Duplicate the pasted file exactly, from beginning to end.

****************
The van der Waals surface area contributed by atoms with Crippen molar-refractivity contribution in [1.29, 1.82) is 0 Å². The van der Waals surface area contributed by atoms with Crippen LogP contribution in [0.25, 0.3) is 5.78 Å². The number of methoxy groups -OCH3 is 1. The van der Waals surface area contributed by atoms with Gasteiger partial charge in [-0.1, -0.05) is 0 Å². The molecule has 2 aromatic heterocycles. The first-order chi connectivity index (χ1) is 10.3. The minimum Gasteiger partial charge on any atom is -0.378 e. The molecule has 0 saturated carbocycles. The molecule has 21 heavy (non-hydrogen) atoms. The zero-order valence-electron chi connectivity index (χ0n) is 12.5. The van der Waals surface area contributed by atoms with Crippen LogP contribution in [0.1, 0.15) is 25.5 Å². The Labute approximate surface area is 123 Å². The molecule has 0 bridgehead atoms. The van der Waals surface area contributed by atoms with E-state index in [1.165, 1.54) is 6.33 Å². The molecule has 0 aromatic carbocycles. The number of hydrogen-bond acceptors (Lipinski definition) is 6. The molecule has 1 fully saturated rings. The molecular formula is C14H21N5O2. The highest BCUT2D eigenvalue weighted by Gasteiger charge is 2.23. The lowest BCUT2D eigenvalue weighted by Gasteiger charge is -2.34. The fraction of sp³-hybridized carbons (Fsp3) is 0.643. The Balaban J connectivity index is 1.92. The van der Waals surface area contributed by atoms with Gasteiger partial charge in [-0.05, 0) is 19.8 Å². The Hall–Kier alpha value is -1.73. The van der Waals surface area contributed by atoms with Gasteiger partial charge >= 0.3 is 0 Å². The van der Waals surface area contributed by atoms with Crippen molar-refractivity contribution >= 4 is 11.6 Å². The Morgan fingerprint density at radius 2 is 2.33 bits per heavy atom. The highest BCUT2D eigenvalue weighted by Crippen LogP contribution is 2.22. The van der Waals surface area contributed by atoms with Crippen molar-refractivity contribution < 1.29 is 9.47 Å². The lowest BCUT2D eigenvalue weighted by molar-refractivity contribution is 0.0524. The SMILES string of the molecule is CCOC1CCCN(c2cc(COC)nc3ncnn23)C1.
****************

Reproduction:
The van der Waals surface area contributed by atoms with Crippen molar-refractivity contribution in [1.29, 1.82) is 0 Å². The van der Waals surface area contributed by atoms with Crippen LogP contribution in [0.25, 0.3) is 5.78 Å². The number of methoxy groups -OCH3 is 1. The van der Waals surface area contributed by atoms with Gasteiger partial charge in [-0.1, -0.05) is 0 Å². The molecule has 2 aromatic heterocycles. The first-order chi connectivity index (χ1) is 10.3. The minimum Gasteiger partial charge on any atom is -0.378 e. The molecule has 0 saturated carbocycles. The molecule has 21 heavy (non-hydrogen) atoms. The zero-order valence-electron chi connectivity index (χ0n) is 12.5. The van der Waals surface area contributed by atoms with Crippen LogP contribution in [0.1, 0.15) is 25.5 Å². The Labute approximate surface area is 123 Å². The molecule has 0 bridgehead atoms. The van der Waals surface area contributed by atoms with E-state index in [1.165, 1.54) is 6.33 Å². The molecule has 0 aromatic carbocycles. The number of hydrogen-bond acceptors (Lipinski definition) is 6. The molecule has 1 fully saturated rings. The molecular formula is C14H21N5O2. The highest BCUT2D eigenvalue weighted by Gasteiger charge is 2.23. The lowest BCUT2D eigenvalue weighted by Gasteiger charge is -2.34. The fraction of sp³-hybridized carbons (Fsp3) is 0.643. The Balaban J connectivity index is 1.92. The van der Waals surface area contributed by atoms with Gasteiger partial charge in [-0.05, 0) is 19.8 Å². The Hall–Kier alpha value is -1.73. The van der Waals surface area contributed by atoms with Gasteiger partial charge >= 0.3 is 0 Å². The van der Waals surface area contributed by atoms with Crippen molar-refractivity contribution >= 4 is 11.6 Å². The Morgan fingerprint density at radius 2 is 2.33 bits per heavy atom. The highest BCUT2D eigenvalue weighted by Crippen LogP contribution is 2.22. The van der Waals surface area contributed by atoms with Crippen molar-refractivity contribution < 1.29 is 9.47 Å². The lowest BCUT2D eigenvalue weighted by molar-refractivity contribution is 0.0524. The SMILES string of the molecule is CCOC1CCCN(c2cc(COC)nc3ncnn23)C1.